We want money for more rapid transit, city will tell feds and province

"The province is going to wonder what we're smoking," one city councillor says. City council is still debating over the existing LRT project.

'The province is going to wonder what we're smoking,' says Lloyd Ferguson

City councillors want to ask the province for more money for rapid transit for other parts of Hamilton. (City of Hamilton)

Hamilton city councillors are still sparring over a current $1 billion LRT project. Now some have voted to ask the provincial and federal governments for more money to build rapid transit in the rest of the city.

Now we want to build everything.- Lloyd Ferguson, Ancaster councillor

That prompted one bewildered councillor to say the province will "wonder what we're smoking."

Members of Hamilton's LRT subcommittee voted Tuesday to ask the province and feds for money to expand LRT on the B line, as well as eventual lines on the Mountain, Waterdown and heading out to the airport.

The plan, known as the BLAST network, is included in the city's long-term transit plan. But Lloyd Ferguson, Ancaster councillor, said the latest ask is strange timing given that council is still arguing over the current LRT plan.

"We just spent the last two and a half hours debating phase one," he said. And "now we want to build everything."

"The province is going to wonder what we're smoking."

Metrolinx and the city are working on a plan to build light rail transit from McMaster University to the Queenston traffic circle, running alternatively down Main and King streets.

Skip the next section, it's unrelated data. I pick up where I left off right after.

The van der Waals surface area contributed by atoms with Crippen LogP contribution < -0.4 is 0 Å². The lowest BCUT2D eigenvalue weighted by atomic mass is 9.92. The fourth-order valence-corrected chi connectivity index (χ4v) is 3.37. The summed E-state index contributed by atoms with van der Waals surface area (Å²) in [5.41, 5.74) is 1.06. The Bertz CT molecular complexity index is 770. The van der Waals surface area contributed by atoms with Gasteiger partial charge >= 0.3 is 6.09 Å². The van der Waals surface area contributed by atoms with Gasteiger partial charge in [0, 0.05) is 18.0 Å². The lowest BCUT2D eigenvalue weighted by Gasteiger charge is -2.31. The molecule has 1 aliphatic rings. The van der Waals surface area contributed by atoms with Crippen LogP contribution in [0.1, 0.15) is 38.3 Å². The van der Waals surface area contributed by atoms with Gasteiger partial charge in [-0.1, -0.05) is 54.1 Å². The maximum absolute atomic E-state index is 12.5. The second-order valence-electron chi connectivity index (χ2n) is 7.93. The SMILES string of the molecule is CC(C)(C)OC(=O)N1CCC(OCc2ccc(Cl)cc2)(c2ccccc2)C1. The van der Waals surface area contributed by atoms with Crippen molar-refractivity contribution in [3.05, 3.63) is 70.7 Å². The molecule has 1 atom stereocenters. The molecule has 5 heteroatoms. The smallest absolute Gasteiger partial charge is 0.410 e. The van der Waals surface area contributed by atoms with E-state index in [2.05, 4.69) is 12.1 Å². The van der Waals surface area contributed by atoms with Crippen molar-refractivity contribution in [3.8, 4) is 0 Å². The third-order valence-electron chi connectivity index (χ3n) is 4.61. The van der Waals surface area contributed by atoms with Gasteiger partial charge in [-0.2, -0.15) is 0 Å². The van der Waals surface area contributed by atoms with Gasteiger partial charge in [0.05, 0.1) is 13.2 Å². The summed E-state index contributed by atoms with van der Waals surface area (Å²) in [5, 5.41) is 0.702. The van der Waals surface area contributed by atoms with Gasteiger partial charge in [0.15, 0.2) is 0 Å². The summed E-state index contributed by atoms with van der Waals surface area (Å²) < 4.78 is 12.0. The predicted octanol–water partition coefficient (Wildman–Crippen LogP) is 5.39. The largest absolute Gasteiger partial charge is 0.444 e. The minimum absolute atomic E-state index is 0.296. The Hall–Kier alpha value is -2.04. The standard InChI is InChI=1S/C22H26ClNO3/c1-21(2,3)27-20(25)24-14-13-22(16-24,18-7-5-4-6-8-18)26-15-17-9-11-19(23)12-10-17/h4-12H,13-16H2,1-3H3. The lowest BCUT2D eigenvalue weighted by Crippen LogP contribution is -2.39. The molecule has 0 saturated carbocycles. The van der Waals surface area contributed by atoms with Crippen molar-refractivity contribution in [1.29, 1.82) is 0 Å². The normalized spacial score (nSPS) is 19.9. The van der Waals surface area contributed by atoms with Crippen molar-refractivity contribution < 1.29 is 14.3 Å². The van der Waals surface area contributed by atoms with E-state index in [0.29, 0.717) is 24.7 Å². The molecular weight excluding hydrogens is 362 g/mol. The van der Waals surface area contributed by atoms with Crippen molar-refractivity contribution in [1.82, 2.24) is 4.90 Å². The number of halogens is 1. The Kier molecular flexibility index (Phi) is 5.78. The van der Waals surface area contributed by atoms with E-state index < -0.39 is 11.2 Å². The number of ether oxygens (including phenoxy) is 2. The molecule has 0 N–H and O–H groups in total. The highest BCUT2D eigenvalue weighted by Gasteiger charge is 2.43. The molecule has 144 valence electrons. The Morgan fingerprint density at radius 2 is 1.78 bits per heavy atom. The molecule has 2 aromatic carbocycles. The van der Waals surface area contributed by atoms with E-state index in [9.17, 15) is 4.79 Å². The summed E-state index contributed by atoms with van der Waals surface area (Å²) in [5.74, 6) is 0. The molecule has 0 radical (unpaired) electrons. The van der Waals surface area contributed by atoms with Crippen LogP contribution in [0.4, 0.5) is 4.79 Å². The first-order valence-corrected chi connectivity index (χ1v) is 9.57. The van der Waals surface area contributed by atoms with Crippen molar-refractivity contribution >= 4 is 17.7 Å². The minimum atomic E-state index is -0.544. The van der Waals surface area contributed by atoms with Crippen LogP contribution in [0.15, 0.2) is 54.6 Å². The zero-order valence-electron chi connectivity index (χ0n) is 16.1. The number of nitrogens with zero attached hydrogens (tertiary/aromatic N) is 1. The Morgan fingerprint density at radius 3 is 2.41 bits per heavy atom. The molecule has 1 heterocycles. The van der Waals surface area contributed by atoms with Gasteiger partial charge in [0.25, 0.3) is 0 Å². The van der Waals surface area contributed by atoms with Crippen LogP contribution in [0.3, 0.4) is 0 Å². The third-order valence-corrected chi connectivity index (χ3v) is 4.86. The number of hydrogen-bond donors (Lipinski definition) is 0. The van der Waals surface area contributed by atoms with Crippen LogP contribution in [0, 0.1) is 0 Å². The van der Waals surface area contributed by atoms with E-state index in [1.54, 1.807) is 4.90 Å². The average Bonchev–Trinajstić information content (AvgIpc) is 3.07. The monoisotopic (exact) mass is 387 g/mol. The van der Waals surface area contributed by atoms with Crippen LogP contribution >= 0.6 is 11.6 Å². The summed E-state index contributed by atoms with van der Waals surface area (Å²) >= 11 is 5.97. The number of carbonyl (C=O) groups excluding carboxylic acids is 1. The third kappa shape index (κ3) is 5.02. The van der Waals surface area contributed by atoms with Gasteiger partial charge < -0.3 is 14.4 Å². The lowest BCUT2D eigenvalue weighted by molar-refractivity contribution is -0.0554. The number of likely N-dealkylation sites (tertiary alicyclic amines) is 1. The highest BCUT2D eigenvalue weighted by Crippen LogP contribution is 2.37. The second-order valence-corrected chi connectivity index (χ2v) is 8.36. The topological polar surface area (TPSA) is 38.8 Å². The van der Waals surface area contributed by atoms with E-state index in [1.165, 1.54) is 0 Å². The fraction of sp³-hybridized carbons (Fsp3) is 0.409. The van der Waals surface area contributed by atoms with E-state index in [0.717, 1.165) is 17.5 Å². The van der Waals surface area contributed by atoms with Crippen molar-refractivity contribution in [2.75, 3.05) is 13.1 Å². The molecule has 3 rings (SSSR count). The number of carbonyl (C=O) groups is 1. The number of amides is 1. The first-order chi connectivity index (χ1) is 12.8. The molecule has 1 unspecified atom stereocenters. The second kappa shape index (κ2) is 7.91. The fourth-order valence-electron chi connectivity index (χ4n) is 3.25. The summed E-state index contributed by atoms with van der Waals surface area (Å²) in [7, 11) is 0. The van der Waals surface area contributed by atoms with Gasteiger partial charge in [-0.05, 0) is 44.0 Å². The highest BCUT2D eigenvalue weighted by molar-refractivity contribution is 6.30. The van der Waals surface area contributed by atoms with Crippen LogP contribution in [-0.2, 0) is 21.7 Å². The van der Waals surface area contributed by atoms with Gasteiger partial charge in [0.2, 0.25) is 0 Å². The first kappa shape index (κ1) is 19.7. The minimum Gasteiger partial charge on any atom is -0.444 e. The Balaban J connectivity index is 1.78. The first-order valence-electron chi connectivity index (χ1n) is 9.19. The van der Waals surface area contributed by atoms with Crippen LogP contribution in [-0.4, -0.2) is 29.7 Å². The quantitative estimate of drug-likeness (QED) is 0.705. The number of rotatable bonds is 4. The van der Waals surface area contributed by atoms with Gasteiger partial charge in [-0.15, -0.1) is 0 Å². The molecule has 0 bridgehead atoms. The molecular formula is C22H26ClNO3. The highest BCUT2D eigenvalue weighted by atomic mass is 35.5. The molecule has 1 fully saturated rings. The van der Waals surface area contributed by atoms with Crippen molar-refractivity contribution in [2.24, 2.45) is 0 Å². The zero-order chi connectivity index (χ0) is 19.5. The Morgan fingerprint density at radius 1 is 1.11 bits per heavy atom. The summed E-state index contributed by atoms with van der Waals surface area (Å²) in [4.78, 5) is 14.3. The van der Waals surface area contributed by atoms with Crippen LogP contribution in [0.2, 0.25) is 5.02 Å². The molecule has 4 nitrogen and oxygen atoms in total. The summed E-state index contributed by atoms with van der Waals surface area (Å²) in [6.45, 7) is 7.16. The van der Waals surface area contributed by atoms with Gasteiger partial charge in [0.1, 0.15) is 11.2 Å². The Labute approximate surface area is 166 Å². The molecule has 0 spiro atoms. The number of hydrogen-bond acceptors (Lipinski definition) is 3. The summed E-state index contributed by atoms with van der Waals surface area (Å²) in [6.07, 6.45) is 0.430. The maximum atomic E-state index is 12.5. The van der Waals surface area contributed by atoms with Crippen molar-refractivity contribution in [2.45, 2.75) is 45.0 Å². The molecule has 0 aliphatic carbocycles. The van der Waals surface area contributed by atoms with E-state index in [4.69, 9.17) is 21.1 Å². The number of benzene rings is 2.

This map shows the future stops of Hamilton's light-rail transit route. Two of the stops - Wellington and Catharine - have been moved to bookend the International Village. (Metrolinx/City of Hamilton)

The system will also run along James Street North from King Street to the West Harbour GO station — or the waterfront, budget permitting.

It's a motion that says let's fulfill what we've already agreed to do.- Mayor Fred Eisenberger

The province will spend $1 billion and Metrolinx will build the system with input from the city. A final design is expected in early 2017.

But there's still disagreement among councillors. Some are ardent supporters and others have concerns. They're expected to vote in September to affirm the city's acceptance of the $1 billion project.

Future BLAST plans are as follows:

  • The first priority, beyond the current LRT plans, is to extend B line LRT to Eastgate Square. It would eventually extend to Fifty Road. The timeline for the latter is beyond the next 25 years.
  • The L line, which would run from Highway 6 to York Boulevard. Beyond 25 years.
  • The A line, which would go from the West Harbour GO station to the John C. Munro International Airport. The next 15 years.
  • The S line, which would run from Eastgate Square to the Ancaster business park. Beyond 25 years.
  • The T line, which would run from Centre Mall to the Lincoln Alexander Parkway/Mohawk Road interchange. Within 25 years.

Mayor Fred Eisenberger called the vote a reaffirmation of what the city has already said it wants. The current project was always part of a larger plan.

"It's a motion that says let's fulfill what we've already agreed to do."

The subcommittee also voted to modify two planned LRT stops. The Catharine Street stop will be moved to Mary Street, and the Victoria Avenue stop will be moved to Wellington Street.

City council will vote to ratify the decision on Aug. 12.